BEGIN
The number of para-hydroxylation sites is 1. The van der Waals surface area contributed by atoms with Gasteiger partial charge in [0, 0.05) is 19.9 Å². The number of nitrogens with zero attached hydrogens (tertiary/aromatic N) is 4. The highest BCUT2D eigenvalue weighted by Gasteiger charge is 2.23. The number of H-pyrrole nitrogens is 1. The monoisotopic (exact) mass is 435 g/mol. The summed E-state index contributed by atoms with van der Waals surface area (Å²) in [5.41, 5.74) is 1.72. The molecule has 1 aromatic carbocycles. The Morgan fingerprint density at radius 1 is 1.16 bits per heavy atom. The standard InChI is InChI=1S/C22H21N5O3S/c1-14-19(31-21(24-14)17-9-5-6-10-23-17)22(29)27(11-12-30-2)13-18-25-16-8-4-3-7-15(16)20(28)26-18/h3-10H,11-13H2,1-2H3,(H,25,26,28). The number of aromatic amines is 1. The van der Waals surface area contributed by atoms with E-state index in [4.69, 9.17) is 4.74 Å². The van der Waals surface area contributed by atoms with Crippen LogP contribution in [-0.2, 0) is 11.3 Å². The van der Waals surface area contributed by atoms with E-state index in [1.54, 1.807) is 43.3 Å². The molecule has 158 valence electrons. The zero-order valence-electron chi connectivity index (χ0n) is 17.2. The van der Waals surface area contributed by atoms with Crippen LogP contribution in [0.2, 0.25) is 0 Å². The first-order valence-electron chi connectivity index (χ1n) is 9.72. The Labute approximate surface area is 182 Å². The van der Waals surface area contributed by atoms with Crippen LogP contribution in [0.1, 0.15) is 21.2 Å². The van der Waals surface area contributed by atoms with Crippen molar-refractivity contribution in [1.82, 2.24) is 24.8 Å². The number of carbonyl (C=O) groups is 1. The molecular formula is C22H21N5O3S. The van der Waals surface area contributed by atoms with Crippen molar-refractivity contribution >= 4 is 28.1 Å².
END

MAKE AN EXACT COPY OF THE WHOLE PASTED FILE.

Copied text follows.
The number of para-hydroxylation sites is 1. The van der Waals surface area contributed by atoms with Gasteiger partial charge in [0, 0.05) is 19.9 Å². The number of nitrogens with zero attached hydrogens (tertiary/aromatic N) is 4. The highest BCUT2D eigenvalue weighted by Gasteiger charge is 2.23. The number of H-pyrrole nitrogens is 1. The monoisotopic (exact) mass is 435 g/mol. The summed E-state index contributed by atoms with van der Waals surface area (Å²) in [5.41, 5.74) is 1.72. The molecule has 1 aromatic carbocycles. The Morgan fingerprint density at radius 1 is 1.16 bits per heavy atom. The standard InChI is InChI=1S/C22H21N5O3S/c1-14-19(31-21(24-14)17-9-5-6-10-23-17)22(29)27(11-12-30-2)13-18-25-16-8-4-3-7-15(16)20(28)26-18/h3-10H,11-13H2,1-2H3,(H,25,26,28). The number of aromatic amines is 1. The van der Waals surface area contributed by atoms with E-state index in [4.69, 9.17) is 4.74 Å². The van der Waals surface area contributed by atoms with Crippen LogP contribution in [-0.2, 0) is 11.3 Å². The van der Waals surface area contributed by atoms with E-state index in [1.54, 1.807) is 43.3 Å². The molecule has 158 valence electrons. The zero-order valence-electron chi connectivity index (χ0n) is 17.2. The van der Waals surface area contributed by atoms with Crippen LogP contribution in [0.2, 0.25) is 0 Å². The first-order valence-electron chi connectivity index (χ1n) is 9.72. The Labute approximate surface area is 182 Å². The van der Waals surface area contributed by atoms with Crippen LogP contribution in [0.1, 0.15) is 21.2 Å². The van der Waals surface area contributed by atoms with Crippen molar-refractivity contribution in [1.82, 2.24) is 24.8 Å². The number of carbonyl (C=O) groups is 1. The molecular formula is C22H21N5O3S. The van der Waals surface area contributed by atoms with Crippen molar-refractivity contribution >= 4 is 28.1 Å².